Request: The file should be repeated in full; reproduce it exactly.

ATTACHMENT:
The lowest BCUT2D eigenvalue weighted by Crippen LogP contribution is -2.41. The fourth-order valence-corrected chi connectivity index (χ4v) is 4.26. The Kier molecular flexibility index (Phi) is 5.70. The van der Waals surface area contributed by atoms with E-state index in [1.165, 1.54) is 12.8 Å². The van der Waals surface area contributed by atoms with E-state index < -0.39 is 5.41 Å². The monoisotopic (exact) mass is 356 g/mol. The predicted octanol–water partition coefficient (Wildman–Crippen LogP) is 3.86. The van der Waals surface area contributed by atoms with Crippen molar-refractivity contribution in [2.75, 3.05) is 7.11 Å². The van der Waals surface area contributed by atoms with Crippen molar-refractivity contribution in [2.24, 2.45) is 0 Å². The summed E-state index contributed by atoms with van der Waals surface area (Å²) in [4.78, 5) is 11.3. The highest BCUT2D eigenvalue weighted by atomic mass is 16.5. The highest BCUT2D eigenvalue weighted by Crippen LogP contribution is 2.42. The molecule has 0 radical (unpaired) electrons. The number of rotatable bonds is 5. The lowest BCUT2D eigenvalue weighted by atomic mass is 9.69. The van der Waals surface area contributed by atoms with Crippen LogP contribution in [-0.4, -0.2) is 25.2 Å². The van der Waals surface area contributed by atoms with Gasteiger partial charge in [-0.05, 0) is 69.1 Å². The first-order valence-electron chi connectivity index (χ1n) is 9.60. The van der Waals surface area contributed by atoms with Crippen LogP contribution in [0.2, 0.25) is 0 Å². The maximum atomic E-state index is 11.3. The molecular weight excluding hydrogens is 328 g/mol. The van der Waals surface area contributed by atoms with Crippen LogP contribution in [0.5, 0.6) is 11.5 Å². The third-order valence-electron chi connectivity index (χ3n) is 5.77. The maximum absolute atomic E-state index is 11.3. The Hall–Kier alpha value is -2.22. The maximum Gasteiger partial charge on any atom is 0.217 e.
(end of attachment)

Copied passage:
The lowest BCUT2D eigenvalue weighted by Crippen LogP contribution is -2.41. The fourth-order valence-corrected chi connectivity index (χ4v) is 4.26. The Kier molecular flexibility index (Phi) is 5.70. The van der Waals surface area contributed by atoms with E-state index in [1.165, 1.54) is 12.8 Å². The van der Waals surface area contributed by atoms with E-state index < -0.39 is 5.41 Å². The monoisotopic (exact) mass is 356 g/mol. The predicted octanol–water partition coefficient (Wildman–Crippen LogP) is 3.86. The van der Waals surface area contributed by atoms with Crippen molar-refractivity contribution in [2.75, 3.05) is 7.11 Å². The van der Waals surface area contributed by atoms with Crippen molar-refractivity contribution in [2.24, 2.45) is 0 Å². The summed E-state index contributed by atoms with van der Waals surface area (Å²) in [4.78, 5) is 11.3. The highest BCUT2D eigenvalue weighted by atomic mass is 16.5. The highest BCUT2D eigenvalue weighted by Crippen LogP contribution is 2.42. The molecule has 0 radical (unpaired) electrons. The number of rotatable bonds is 5. The lowest BCUT2D eigenvalue weighted by atomic mass is 9.69. The van der Waals surface area contributed by atoms with Crippen LogP contribution in [-0.4, -0.2) is 25.2 Å². The van der Waals surface area contributed by atoms with Gasteiger partial charge in [-0.05, 0) is 69.1 Å². The first-order valence-electron chi connectivity index (χ1n) is 9.60. The van der Waals surface area contributed by atoms with Crippen LogP contribution in [0.2, 0.25) is 0 Å². The maximum atomic E-state index is 11.3. The molecular weight excluding hydrogens is 328 g/mol. The van der Waals surface area contributed by atoms with Crippen LogP contribution in [0.5, 0.6) is 11.5 Å². The third-order valence-electron chi connectivity index (χ3n) is 5.77. The maximum absolute atomic E-state index is 11.3. The Hall–Kier alpha value is -2.22. The maximum Gasteiger partial charge on any atom is 0.217 e.